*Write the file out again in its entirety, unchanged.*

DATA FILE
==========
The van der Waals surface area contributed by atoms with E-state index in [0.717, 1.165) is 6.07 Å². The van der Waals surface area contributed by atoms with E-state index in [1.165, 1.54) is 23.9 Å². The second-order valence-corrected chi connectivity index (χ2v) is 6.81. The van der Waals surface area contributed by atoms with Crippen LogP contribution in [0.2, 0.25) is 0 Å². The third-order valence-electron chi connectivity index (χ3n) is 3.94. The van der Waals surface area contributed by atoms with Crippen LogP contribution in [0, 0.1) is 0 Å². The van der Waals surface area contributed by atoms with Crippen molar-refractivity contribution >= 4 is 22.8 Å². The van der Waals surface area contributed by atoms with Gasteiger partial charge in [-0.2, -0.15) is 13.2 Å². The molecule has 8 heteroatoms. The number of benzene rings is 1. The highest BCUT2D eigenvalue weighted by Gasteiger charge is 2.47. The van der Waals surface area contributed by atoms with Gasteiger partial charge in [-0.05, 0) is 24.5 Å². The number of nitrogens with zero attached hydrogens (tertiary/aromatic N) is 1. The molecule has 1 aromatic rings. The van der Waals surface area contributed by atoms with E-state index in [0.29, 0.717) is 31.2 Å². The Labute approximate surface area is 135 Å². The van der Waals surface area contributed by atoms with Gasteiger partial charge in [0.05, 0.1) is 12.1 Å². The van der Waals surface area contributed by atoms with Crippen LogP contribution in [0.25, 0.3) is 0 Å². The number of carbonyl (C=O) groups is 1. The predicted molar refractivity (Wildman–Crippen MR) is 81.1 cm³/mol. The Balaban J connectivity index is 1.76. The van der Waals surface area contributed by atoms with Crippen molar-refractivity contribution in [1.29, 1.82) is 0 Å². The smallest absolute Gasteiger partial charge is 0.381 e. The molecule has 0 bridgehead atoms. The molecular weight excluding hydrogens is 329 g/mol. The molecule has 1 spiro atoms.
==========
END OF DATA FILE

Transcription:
The van der Waals surface area contributed by atoms with E-state index in [0.717, 1.165) is 6.07 Å². The van der Waals surface area contributed by atoms with E-state index in [1.165, 1.54) is 23.9 Å². The second-order valence-corrected chi connectivity index (χ2v) is 6.81. The van der Waals surface area contributed by atoms with Crippen LogP contribution in [0.2, 0.25) is 0 Å². The third-order valence-electron chi connectivity index (χ3n) is 3.94. The van der Waals surface area contributed by atoms with Crippen LogP contribution in [0, 0.1) is 0 Å². The van der Waals surface area contributed by atoms with Crippen molar-refractivity contribution >= 4 is 22.8 Å². The van der Waals surface area contributed by atoms with Gasteiger partial charge in [-0.2, -0.15) is 13.2 Å². The molecule has 8 heteroatoms. The number of benzene rings is 1. The highest BCUT2D eigenvalue weighted by Gasteiger charge is 2.47. The van der Waals surface area contributed by atoms with Gasteiger partial charge in [-0.05, 0) is 24.5 Å². The number of nitrogens with zero attached hydrogens (tertiary/aromatic N) is 1. The molecule has 1 aromatic rings. The van der Waals surface area contributed by atoms with E-state index in [0.29, 0.717) is 31.2 Å². The Labute approximate surface area is 135 Å². The van der Waals surface area contributed by atoms with Gasteiger partial charge in [0.05, 0.1) is 12.1 Å². The van der Waals surface area contributed by atoms with Crippen LogP contribution in [0.25, 0.3) is 0 Å². The number of carbonyl (C=O) groups is 1. The predicted molar refractivity (Wildman–Crippen MR) is 81.1 cm³/mol. The Balaban J connectivity index is 1.76. The van der Waals surface area contributed by atoms with Crippen molar-refractivity contribution in [1.29, 1.82) is 0 Å². The smallest absolute Gasteiger partial charge is 0.381 e. The molecule has 0 bridgehead atoms. The molecular weight excluding hydrogens is 329 g/mol. The molecule has 1 spiro atoms.